In this world-premiere recording, Andrew Gourlay conducts the London Philharmonic Orchestra in his new Parsifal Suite, a deftly constructed concert piece of orchestral highlights from Wagner’s Parsifal, published by Schott Music.
Gourlay has sought to encapsulate Parsifal’s main orchestral elements into a seamless suite, resulting in a sumptuous 45-minute work that allows Wagner’s exquisite music to be enjoyed in a new way. Gourlay sees this as an opportunity to bring Parsifal into a fresh context but with minimal interference to the essentials of the score: ‘I wanted Wagner to speak for himself’.
Andrew Gourlay grew up with Wagner’s music but first became truly immersed in it on visits as a student to the Royal Opera House, standing at the back of the theatre. ‘I have such fond memories of those experiences. Wagner’s ability to seize one’s attention from the off is hard to match.’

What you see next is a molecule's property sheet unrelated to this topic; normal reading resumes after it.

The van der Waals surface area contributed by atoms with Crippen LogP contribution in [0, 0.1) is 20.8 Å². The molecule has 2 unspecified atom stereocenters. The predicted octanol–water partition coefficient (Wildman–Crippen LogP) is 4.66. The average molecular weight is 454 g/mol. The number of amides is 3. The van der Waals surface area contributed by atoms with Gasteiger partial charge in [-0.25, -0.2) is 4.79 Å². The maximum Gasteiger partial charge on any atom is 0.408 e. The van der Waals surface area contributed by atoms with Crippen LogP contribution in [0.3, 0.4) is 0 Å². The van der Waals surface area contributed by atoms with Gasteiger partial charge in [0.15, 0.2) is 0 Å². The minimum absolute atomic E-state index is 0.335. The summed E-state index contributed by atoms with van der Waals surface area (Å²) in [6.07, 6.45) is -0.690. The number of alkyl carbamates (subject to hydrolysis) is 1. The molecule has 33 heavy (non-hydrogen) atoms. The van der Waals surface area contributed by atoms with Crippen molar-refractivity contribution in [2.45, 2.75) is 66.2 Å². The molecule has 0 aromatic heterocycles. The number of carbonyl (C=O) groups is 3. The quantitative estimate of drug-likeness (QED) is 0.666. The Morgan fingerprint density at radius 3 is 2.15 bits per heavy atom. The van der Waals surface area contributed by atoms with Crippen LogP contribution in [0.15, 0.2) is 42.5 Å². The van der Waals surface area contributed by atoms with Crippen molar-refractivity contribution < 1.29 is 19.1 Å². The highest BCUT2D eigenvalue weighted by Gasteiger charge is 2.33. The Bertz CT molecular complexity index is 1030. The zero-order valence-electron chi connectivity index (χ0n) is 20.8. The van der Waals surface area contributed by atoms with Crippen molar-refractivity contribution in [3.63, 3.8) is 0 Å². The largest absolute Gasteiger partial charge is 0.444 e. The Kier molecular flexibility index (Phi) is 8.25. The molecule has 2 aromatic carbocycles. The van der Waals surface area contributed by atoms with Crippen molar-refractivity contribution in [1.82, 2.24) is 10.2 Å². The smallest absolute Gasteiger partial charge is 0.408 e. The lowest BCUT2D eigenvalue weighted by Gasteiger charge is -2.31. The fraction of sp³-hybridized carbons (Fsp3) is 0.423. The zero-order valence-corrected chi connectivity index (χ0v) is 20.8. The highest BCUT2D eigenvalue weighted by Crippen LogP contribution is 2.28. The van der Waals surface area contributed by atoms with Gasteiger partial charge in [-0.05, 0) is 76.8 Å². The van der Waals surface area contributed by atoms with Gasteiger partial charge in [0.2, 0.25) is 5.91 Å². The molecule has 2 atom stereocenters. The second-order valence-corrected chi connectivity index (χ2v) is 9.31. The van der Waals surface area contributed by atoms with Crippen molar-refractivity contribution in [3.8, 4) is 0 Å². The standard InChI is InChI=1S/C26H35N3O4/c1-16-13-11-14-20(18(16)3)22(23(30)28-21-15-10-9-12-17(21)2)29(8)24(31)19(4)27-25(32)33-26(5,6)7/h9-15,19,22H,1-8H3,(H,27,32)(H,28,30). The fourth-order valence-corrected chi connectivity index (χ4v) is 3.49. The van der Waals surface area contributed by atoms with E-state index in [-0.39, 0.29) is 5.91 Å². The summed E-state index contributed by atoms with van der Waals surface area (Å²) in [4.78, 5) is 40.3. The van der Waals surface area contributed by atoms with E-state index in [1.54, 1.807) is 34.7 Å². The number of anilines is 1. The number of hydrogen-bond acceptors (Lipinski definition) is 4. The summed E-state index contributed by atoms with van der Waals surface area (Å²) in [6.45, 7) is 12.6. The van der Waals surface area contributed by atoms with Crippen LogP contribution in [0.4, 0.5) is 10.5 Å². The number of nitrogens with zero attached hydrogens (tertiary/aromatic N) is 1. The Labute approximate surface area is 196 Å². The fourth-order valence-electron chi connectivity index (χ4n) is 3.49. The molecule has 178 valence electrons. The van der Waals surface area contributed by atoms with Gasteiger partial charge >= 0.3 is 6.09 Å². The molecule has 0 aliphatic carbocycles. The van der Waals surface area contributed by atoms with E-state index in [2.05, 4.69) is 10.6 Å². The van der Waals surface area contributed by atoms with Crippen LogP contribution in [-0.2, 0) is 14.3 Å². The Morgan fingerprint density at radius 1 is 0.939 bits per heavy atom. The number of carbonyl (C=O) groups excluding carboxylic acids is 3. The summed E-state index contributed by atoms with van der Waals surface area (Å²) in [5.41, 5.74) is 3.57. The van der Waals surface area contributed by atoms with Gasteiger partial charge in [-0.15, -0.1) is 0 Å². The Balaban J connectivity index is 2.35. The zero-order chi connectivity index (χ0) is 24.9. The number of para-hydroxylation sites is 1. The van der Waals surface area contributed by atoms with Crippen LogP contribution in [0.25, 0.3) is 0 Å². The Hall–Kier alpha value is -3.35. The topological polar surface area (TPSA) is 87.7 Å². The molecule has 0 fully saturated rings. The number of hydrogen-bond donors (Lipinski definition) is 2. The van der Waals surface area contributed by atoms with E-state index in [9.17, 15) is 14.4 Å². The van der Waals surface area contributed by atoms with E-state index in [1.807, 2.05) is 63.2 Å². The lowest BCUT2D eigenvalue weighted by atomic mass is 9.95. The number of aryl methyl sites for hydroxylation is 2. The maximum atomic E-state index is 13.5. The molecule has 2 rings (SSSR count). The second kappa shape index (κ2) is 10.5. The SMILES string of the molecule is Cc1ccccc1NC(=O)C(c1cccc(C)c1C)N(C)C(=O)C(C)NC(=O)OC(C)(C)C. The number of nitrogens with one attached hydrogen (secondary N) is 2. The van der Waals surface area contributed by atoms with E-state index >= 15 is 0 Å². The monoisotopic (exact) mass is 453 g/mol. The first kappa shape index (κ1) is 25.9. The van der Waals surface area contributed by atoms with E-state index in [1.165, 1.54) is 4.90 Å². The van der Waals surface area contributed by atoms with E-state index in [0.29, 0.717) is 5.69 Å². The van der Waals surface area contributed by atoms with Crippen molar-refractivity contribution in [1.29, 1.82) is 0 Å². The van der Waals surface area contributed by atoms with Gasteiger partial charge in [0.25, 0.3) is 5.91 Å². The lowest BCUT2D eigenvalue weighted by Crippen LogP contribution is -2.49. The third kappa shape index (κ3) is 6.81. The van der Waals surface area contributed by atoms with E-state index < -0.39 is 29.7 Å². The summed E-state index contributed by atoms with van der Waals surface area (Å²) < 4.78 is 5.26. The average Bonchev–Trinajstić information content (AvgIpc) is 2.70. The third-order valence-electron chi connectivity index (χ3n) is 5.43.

Gourlay’s decision to create this Suite was driven by admiration – and necessity. Like many conductors, he wanted to use music from Parsifal in concert programmes, but was frustrated by the lack of performable material. Even so, arranging the Suite began as something Gourlay undertook for his own use, without expectation that it would be published. When it was finished, the result seemed so true to Wagner, and therefore so enjoyable to conduct, that Gourlay felt others would welcome the chance to experience it.
He also wanted to open up this music to as wide an audience as possible. ‘I was conscious of all those musicians playing in orchestras who might be longing to be more involved with the music of Parsifal, but might never get the chance because something like this wasn’t available.’
Gourlay’s challenge in creating this Suite was to isolate each section of Wagner’s music. ‘Wagner morphs his orchestral passages so seamlessly into the next moment of drama that it is sometimes impossible to extract them. One could invent new endings, but I wanted to perform the music that I fell in love with in the first place. My solution was to allow each extract to flow directly into the next. It really got my creative energy going trying to find ways to connect those interludes and preludes without obstructing the original Wagner. In the end it just felt right.’